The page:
Tour guides are your guiding lights when it comes to touring a new city and learning about the history of the town you're visiting while on vacation. While they're the best at making tours interactive, engaging, fun, and experts on their cities' landmarks and historical destinations, there are a few things they like to keep hidden.
Leading tours in new cities and interacting with vacationers and tourists all day long has both its pros and cons. For those who love spending their vacation taking tours around foreign cities, here are 10 secrets your tour guide doesn't want you to know.
10 They are storytellers
While the history of the Eiffel Tower may be really intriguing, and the story of how America received the Statue of Liberty might qualify as exciting to some, there are certain landmarks and parts of cities and tours that may not hold the most amazing backstories.
When this happens, tour guides use their creativity to build stories around important stops on their tours. From hundred-year-old trees to the city's first established coffee shops, tour guides always find a way to make the information they give out fun and engaging, even if they have to be storytellers to do it.
9 They may have to stretch the truth
Sorry to disappoint, but that might not actually be Brad Pitt's house. While tours around popular cities such as Hollywood, London, or Paris are major tourist attractions, the truth is that tour guides sometimes have to stretch the truth around the site's legendary reputation. On a tour like the Hollywood Stars Bus Tours, for example, tour guides love to point out famous celebrity houses and whereabouts, declaring that Leonardo Di Caprio owns this parking space or Katy Perry vacations in that house in the winter, even if it might not be completely true.
It brings excitement and joy to those from out of town, but keep in mind that tour guides are performers and storytellers too. At the end of the day, they're only stretching the truth to make your trip more fun!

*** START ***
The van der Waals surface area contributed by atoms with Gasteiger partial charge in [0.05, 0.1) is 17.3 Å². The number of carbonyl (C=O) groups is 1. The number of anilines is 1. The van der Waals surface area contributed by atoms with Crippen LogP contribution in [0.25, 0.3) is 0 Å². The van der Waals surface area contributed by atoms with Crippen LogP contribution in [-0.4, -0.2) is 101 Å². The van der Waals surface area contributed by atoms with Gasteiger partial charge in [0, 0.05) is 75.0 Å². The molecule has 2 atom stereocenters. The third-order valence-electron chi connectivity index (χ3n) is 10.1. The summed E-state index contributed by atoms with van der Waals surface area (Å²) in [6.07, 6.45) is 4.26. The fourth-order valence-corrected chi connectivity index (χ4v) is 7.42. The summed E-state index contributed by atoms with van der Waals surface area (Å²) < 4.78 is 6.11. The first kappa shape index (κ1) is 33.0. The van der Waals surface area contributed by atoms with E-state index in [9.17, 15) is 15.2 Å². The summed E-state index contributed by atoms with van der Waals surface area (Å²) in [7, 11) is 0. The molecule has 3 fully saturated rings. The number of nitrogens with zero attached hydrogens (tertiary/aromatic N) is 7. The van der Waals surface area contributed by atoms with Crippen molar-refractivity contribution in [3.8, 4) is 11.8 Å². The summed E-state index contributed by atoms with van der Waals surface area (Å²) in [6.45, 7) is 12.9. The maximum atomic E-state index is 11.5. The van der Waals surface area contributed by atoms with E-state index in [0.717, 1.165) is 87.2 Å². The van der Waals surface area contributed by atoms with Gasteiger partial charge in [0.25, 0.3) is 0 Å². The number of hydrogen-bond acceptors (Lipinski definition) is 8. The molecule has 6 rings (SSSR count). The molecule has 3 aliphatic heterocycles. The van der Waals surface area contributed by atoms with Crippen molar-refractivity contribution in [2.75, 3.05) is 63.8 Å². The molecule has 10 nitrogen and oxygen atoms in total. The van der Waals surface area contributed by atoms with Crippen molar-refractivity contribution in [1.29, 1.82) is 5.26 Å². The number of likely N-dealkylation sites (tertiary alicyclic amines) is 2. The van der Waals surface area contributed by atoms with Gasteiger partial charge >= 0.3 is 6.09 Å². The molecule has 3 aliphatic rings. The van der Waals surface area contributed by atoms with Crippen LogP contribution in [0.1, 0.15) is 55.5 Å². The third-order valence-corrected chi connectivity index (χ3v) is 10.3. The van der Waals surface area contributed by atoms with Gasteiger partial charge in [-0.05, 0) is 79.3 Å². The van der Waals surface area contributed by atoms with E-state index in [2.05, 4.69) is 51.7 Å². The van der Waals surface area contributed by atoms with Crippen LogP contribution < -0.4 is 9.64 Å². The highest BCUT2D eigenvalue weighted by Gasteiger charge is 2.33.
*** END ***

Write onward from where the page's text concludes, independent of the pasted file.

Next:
8 A Tour Guide's Favorite
Tour guides are friendly, entertaining, and welcoming people. Many times at the end of their tours, they will say something along the lines of "You've been a great crowd, and you're all lovely people." You might assume that a tour guide has no favorite kind of tourist, but the truth is - they really love people who are tall.
Tall people stand out in a crowd and catch a tour guides attention. They also provide great service when the tallest person is able to stand at the back of the crowd while on the tour. It helps the tour guide see where exactly their crowd ends!
7 Sometimes, they have to break up fights
Traveling comes with both its pros and its cons, but traveling with groups and other random people who are also on the vacation of their lives can be a whole different story. Many times, a tour guide is taking a crowd of people from many diverse backgrounds, different believes, and different upbringings.
Sometimes, this mixture of vacationers and tourists don't blend well together, leading to fights breaking out while on tour. Whether they're arguing about taking photographs or standing in each other's way, it's often the tour guide's responsibility to break up the fights and keep things under control while on the tour.
6 Formal training isn't exactly required